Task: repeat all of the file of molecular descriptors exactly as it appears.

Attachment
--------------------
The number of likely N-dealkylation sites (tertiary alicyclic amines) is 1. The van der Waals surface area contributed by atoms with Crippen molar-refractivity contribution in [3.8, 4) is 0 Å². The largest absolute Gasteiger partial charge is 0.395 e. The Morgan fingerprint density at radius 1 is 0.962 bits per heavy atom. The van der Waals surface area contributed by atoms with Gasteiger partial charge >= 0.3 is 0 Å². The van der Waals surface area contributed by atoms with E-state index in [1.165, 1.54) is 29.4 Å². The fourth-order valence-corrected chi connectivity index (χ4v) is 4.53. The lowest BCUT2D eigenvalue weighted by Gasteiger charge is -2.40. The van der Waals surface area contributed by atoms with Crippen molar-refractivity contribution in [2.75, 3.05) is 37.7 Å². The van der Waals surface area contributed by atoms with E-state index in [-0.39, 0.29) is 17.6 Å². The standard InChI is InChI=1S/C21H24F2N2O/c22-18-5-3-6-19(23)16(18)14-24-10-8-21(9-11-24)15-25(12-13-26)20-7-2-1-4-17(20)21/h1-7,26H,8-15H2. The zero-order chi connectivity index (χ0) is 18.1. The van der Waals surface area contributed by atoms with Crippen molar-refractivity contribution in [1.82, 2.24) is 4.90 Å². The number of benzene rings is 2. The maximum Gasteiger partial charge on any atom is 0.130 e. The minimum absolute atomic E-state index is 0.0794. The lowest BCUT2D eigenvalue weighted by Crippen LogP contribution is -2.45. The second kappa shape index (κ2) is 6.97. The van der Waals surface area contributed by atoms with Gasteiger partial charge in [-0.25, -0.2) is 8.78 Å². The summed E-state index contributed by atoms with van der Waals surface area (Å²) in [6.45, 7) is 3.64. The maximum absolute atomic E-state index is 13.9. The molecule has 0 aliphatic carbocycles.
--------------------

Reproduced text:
The number of likely N-dealkylation sites (tertiary alicyclic amines) is 1. The van der Waals surface area contributed by atoms with Crippen molar-refractivity contribution in [3.8, 4) is 0 Å². The largest absolute Gasteiger partial charge is 0.395 e. The Morgan fingerprint density at radius 1 is 0.962 bits per heavy atom. The van der Waals surface area contributed by atoms with Gasteiger partial charge >= 0.3 is 0 Å². The van der Waals surface area contributed by atoms with E-state index in [1.165, 1.54) is 29.4 Å². The fourth-order valence-corrected chi connectivity index (χ4v) is 4.53. The lowest BCUT2D eigenvalue weighted by Gasteiger charge is -2.40. The van der Waals surface area contributed by atoms with Crippen molar-refractivity contribution in [2.75, 3.05) is 37.7 Å². The van der Waals surface area contributed by atoms with E-state index in [-0.39, 0.29) is 17.6 Å². The standard InChI is InChI=1S/C21H24F2N2O/c22-18-5-3-6-19(23)16(18)14-24-10-8-21(9-11-24)15-25(12-13-26)20-7-2-1-4-17(20)21/h1-7,26H,8-15H2. The zero-order chi connectivity index (χ0) is 18.1. The van der Waals surface area contributed by atoms with Crippen molar-refractivity contribution in [1.82, 2.24) is 4.90 Å². The number of benzene rings is 2. The maximum Gasteiger partial charge on any atom is 0.130 e. The minimum absolute atomic E-state index is 0.0794. The lowest BCUT2D eigenvalue weighted by Crippen LogP contribution is -2.45. The second kappa shape index (κ2) is 6.97. The van der Waals surface area contributed by atoms with Gasteiger partial charge in [-0.25, -0.2) is 8.78 Å². The summed E-state index contributed by atoms with van der Waals surface area (Å²) in [6.45, 7) is 3.64. The maximum absolute atomic E-state index is 13.9. The molecule has 0 aliphatic carbocycles.